A Process Revolution

Carol Shea Porter was out-spent 10-1 in a Democratic primary and won it. She was given no money by Rahm Emmanuel of the DCCC and she won anyway. She ran no negative ads, she couldn't afford them. But the radio ads supporters dreamed up for her were e-mailed all over the district.

The Regulatorium Gets Feisty

One interesting thing about a change of power in Congress is that it tends to wake up what we all the Regulatorium.

Spam, Cars and Risk

The only thing that seems to have changed driving behavior in my memory is high gas prices.

Thesis of Consensus

Consensus, as a process, runs entirely counter to the way we've operated throughout the political memory of everyone now living.

Spam as DoS Attack

For the last few days my mailbox has been filled by a single spam.

Deep Breath

I guarantee that, if Republicans hold Congress tomorrow, no one will ever find out. No one will ever know who did what, and why, and when, and if All Hell Breaks Loose you can continue living in Denial, saying "I didn't know. No one knew. How could one know such terrible things?"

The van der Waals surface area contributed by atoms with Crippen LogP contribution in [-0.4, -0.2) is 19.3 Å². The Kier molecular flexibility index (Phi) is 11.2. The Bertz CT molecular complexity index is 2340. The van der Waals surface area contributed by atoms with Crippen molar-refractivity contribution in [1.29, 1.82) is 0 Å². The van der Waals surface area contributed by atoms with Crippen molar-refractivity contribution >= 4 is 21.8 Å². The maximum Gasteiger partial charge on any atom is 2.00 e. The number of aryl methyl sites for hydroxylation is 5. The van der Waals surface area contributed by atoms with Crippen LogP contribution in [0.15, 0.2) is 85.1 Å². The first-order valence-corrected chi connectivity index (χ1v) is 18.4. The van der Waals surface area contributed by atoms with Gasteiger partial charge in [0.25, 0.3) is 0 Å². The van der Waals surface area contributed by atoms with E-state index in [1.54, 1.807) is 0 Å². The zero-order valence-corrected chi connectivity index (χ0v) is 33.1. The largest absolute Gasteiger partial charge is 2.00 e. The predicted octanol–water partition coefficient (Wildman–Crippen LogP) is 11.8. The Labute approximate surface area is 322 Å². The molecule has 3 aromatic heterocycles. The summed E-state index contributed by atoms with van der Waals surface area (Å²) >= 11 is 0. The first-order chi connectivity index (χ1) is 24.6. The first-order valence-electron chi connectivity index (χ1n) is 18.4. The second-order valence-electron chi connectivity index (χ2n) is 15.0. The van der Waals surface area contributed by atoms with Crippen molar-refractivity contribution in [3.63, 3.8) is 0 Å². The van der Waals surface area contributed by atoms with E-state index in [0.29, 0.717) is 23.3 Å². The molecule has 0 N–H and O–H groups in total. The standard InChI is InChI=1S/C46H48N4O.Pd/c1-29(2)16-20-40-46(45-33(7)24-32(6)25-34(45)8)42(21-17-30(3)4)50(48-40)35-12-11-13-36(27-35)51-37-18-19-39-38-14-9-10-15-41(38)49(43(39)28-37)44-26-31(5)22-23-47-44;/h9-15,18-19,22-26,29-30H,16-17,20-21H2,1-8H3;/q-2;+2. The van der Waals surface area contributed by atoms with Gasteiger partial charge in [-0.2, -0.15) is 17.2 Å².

Real Election Reform

This is at least as serious a threat as 9-11 was, so we start in the same place. A commission, drawn equally from both sides, appointed either by Congress or the parties (I don't care).

Election Coverage

On behalf of the American people, I would like to say this about the 2006 election coverage by the national media. It sucks.



2006: Kentucky Post Mortem

2006: Georgia Post Mortem

2006: Florida Post Mortem

2006: Alabama Post Mortem

South: Welcome to the Exurbs

South: Incumbents Tough to Beat

Virginia: Voic.Us Projects Webb

Georgia: Sonny's Coattails Holding

South: The Republican Region

South: Republican Firewall Holding

North Carolina: Don't Steal My Blue Tuesday

Virginia: Stretching for the Finish Line

Mississippi: No Diebold Tricks Necessary

Florida: Will Dems be Washed Out?

Tennessee: Let the Pre-Mortems Begin

Alabama: Every Candidate for Themselves?

South Carolina: Gay Marriage Spin Cycle

ZDNet Open Source

AT&T Uses Open Source to Assure Dominance

The War is Over and Linux Won

Open Source as a Bargaining Chip

Rice Relations and Open Source Connexxions

Would Open Source Make Elections Fair?

Is the Telephone Apocalypse Now?


Clued-in, Clueless

Clued-in is Rice University for Connexxions.

Clueless is the way in which Jeff Immelt is killing MSNBC.